Then, slide out of your wetsuit, and enjoy the town itself. Start at the massive banyan tree, which takes up a whole city block, a stroll to galleries, craft breweries, and even a coffee farm, where you can tour the fields and the operation and enjoy a steaming cup. Have dinner at a seaside place like Pacific’O, which uses local seafood (mahimahi, marlin, kampachi) plus fruits and vegetables from their own farm on the flanks of Haleakala, Maui’s volcano.

Then head to the Old Lahaina Luau, which retells the legends and history of Hawaii and the South Pacific through an entertaining show, with song, hula, and fire-knife dancing.

Tybee Island, Georgia

Epoch Times Photo
The sun sets on Tybee Island, Ga. (Tybee Island Tourism Council, Go World Travel)

Set just down the road from Interstate 95, one of America’s busiest highways, thousands drive past the exit to this small, charming island town every day. And that’s a shame. Once known as Savannah Beach, this barrier island has a surfeit of southern charm. Walk its wooden piers lined with chatty fishermen, dine on super-fresh seafood, and visit the picture-perfect Tybee Island Light Station, one of the first in the region when it was built back in 1773.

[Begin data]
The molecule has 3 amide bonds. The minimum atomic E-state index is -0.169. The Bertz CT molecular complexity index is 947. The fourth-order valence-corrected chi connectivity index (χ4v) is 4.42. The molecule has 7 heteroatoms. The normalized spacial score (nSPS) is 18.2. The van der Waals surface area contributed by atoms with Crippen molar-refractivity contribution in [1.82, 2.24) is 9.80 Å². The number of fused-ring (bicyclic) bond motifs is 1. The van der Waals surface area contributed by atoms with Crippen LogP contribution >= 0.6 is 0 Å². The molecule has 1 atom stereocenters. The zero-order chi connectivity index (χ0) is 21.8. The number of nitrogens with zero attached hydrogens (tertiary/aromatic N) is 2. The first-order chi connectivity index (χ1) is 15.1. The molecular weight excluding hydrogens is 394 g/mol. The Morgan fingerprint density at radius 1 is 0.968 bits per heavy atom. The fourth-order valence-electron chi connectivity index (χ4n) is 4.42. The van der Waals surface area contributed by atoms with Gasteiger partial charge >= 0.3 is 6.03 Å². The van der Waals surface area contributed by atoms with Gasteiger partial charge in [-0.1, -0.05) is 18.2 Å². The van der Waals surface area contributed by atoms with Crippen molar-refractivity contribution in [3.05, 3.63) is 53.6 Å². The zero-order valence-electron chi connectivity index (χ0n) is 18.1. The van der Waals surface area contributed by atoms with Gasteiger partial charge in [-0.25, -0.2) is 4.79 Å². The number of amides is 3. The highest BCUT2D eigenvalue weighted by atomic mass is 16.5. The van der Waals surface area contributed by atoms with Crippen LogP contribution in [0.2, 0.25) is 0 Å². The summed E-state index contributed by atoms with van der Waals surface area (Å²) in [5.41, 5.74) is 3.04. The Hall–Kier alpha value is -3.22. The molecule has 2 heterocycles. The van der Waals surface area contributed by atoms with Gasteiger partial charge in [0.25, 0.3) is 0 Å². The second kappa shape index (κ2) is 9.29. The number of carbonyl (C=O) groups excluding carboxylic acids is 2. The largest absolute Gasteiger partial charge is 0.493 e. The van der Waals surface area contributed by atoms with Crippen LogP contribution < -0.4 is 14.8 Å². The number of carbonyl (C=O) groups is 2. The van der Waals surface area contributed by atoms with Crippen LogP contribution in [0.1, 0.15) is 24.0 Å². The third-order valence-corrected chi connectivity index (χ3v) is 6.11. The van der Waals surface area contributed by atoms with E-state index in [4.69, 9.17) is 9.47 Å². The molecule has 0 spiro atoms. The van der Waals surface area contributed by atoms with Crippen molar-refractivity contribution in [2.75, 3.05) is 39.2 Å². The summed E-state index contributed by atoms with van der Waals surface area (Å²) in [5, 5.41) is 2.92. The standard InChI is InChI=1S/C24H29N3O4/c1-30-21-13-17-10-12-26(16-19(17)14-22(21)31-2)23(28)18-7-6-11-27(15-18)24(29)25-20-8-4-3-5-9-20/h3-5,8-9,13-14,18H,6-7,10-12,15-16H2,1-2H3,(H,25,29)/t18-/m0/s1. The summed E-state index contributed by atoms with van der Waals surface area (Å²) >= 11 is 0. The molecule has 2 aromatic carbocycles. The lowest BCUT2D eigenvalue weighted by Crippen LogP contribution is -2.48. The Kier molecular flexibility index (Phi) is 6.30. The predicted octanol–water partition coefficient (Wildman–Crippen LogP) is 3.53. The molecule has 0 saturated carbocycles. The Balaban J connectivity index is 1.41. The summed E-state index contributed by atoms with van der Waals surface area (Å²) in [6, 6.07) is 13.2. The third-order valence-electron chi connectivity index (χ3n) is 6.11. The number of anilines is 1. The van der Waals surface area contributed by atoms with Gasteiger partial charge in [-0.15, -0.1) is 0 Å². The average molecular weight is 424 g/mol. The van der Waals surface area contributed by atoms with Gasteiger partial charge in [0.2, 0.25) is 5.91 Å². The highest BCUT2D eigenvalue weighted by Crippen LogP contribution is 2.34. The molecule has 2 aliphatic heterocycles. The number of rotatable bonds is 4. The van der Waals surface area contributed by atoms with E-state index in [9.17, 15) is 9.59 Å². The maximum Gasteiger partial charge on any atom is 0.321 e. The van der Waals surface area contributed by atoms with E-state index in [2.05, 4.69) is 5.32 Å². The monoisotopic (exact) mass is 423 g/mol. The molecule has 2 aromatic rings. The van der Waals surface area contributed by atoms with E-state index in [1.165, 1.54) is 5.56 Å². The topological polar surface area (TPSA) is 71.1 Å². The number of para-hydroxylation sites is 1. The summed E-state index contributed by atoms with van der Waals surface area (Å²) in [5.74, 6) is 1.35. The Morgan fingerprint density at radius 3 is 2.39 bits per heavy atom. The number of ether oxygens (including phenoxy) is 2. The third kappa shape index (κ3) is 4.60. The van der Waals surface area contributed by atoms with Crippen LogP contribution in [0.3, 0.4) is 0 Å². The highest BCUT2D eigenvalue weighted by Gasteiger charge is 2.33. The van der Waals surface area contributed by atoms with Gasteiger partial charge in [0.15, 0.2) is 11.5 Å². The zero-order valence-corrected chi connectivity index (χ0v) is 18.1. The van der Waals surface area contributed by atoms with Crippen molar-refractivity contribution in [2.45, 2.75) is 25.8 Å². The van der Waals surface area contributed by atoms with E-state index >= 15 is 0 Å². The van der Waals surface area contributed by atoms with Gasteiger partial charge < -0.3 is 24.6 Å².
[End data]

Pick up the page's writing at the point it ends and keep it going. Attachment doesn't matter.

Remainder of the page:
Then, paddle over to Little Tybee Island, an uninhabited barrier island where you can carve out your own little paradise on its broad beach.

And then, visit Savannah, just 18 miles away. One of the oldest cities in the United States (and the former state capital), its series of 22 squares are lined with 19th-century buildings and filled with flowing fountains and live oaks dripping with Spanish moss. Throw away your map and get lost here, in the land of “Midnight in the Garden of Good and Evil.”